Following a preview at CES in 2020, today Delta launches a personalized flight monitor, its latest tool to make airport journeys smoother. The initial deployment is at Detroit’s DTW airport in the McNamara Terminal, and we were among the first to experience this glimpse into the future. For many travelers, regardless of airline apps and alerts, a peek at the flight information display is still comforting. With frequent crowding around screens, frustration can set in—as such, Delta teamed up with Misapplied Sciences for a new way of looking at your flight information: Parallel Reality.
Parallel Reality utilizes a kiosk, billboard and facial recognition (if one opts in) or a scan of a printed or digital boarding pass to display one person’s specific flight information. What’s really remarkable is that the person standing beside you will only sees theirs—yours is not visible to them. The person on the other side of you, the people in front, behind and across the terminal will only see their own information. The screens can show up to 100 passengers’ personalized information at a time.
We like to think of this as something akin to a lenticular postcard—changing the angle shows you something different. Of course it’s a bit more complicated than a lenticular postcard, but the idea is similar. Each LED pixel can simultaneously display millions of different light rays. Once you’ve opted in, a very precise sensor tracks you and sends your unique light rays your way. Another person literally needs to be hugging you with their head right next to yours to see the same image.
Much like nearly every large-scale video display, it’s comprised of “screens” and each display can be custom designed using any arrangement of those screens, creating the appropriate signage needed in that location at the right scale. Each screen has its own processors, and swapping out a display if needed makes maintenance easy. Misapplied Sciences has been working on this proprietary LED and processor technology for over five years, and this is its first public installation.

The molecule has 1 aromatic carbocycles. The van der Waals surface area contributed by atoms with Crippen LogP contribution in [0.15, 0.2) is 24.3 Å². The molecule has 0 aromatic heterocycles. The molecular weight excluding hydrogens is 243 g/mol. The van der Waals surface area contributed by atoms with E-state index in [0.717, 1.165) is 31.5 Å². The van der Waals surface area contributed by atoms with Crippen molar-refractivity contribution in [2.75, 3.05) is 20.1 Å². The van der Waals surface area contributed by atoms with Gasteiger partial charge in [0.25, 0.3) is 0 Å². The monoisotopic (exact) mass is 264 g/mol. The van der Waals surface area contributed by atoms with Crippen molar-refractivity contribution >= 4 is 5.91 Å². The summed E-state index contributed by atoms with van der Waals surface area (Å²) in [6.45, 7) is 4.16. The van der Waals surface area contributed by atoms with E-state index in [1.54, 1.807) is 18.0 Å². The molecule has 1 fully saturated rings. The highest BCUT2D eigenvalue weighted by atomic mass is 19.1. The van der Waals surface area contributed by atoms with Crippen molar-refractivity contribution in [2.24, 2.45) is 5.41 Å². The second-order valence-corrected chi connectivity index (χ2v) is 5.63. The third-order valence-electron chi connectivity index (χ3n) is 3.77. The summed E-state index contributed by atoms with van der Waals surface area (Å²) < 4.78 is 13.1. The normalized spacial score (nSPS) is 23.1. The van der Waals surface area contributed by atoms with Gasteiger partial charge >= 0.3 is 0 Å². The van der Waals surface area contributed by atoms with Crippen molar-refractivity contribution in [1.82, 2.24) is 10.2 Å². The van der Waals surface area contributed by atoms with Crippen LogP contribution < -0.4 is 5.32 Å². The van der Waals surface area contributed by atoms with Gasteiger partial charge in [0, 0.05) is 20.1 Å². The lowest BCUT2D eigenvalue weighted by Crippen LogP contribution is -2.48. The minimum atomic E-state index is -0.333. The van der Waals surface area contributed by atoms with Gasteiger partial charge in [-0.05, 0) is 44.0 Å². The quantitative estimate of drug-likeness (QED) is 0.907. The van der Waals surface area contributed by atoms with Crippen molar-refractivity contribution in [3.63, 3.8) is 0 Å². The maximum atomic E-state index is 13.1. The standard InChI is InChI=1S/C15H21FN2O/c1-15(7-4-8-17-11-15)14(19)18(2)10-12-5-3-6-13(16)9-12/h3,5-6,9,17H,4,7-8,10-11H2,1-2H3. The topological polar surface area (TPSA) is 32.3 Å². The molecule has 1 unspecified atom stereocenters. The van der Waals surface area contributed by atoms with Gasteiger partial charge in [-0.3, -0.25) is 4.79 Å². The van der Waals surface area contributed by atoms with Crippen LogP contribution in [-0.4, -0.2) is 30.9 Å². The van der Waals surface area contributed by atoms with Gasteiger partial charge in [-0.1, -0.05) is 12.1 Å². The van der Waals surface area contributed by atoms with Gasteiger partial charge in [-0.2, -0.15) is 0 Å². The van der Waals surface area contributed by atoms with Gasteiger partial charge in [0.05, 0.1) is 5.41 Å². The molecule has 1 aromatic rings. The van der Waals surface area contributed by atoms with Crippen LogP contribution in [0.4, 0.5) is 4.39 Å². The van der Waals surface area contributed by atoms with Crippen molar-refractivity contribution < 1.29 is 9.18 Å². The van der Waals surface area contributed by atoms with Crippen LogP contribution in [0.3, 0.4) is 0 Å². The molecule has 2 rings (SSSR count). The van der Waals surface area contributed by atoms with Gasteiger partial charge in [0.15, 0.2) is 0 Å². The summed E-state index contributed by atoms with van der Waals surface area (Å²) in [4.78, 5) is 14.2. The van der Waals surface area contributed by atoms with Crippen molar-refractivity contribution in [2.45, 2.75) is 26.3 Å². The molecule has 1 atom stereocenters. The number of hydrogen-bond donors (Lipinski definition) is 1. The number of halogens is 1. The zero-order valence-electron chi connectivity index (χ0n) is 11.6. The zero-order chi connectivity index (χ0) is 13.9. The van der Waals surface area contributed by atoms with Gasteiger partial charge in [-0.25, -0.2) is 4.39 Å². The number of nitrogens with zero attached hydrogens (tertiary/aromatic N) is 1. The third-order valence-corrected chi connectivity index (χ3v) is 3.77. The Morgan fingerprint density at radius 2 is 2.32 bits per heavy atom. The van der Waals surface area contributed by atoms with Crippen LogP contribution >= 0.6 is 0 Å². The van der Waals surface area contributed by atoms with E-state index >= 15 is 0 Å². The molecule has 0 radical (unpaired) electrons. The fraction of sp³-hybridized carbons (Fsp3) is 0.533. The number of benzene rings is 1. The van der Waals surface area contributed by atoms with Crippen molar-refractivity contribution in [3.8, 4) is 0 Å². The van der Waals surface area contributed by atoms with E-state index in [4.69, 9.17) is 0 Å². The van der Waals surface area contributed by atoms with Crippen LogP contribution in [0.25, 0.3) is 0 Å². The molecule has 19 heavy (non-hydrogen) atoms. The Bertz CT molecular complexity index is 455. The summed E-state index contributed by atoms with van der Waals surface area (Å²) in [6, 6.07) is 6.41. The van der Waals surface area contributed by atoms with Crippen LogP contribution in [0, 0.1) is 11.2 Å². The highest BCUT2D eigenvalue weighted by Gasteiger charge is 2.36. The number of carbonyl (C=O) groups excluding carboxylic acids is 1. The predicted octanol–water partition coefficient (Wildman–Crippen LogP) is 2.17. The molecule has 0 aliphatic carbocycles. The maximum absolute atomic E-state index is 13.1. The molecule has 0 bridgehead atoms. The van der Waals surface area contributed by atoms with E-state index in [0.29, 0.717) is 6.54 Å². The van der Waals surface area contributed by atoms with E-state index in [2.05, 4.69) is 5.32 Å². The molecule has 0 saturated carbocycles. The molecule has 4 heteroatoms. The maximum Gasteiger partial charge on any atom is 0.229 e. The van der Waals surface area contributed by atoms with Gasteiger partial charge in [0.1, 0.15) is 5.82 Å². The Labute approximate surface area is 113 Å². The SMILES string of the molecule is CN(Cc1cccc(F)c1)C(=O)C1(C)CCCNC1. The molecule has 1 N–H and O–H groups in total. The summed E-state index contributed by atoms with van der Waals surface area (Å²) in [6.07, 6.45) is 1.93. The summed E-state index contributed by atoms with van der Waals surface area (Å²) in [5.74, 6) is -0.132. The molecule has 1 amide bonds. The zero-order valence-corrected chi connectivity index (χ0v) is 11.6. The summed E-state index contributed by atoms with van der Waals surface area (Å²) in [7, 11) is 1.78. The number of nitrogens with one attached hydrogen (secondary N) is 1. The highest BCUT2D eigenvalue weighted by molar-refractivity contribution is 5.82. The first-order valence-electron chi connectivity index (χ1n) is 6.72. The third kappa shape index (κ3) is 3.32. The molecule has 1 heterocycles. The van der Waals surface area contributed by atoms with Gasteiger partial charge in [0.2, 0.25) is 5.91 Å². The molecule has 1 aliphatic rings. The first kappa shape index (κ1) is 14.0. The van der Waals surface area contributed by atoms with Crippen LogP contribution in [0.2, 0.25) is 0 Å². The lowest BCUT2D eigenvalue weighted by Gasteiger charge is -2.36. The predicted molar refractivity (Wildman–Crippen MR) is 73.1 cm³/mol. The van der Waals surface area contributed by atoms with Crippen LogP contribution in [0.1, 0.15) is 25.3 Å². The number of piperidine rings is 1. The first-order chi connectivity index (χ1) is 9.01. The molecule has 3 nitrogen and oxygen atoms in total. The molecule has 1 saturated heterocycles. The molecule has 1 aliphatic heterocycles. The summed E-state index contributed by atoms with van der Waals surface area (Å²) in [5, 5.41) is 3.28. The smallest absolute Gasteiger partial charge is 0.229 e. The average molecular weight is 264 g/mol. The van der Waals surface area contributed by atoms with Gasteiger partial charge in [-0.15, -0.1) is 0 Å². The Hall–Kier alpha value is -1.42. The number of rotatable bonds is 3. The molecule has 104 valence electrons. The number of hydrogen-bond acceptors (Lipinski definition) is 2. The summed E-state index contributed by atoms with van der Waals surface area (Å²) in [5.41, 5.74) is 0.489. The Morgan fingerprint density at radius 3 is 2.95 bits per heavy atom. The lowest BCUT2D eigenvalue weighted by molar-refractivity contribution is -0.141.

Greg Forbes (Managing Director of Airport Experience at Delta) says the new displays solve an old design problem, “The challenge of the flight information display, which has been around for absolutely decades, is a problem—for example, if you think about multi-languages. We tried to find ways where if you scan your boarding pass, it’ll highlight your information for a moment, things like that. But I think we hit the design limits of that form and now this is the next stage.”
This new display system is for every kind of traveler. “I think everyone has that moment of dread,” he says. Those times where one thinks, “Maybe I got it wrong or I didn’t catch a gate change or something like that. You look 100 times to check, right? If we can give that moment of reinsurance, all the better.”
Albert Ng (co-founder and CEO of Misapplied Sciences) concurs, and is thrilled to be offering an easier way to move through airports for all travelers—not just tech-savvy frequent flyers. “It’s personally gratifying seeing families with kids and elderly folks appreciating this technology because there are lot of other technologies that are being developed, but they’re meant more for technophiles. This is a technology that’s meant for everyday people in everyday environments, which makes us excited.”
Hero image courtesy of Delta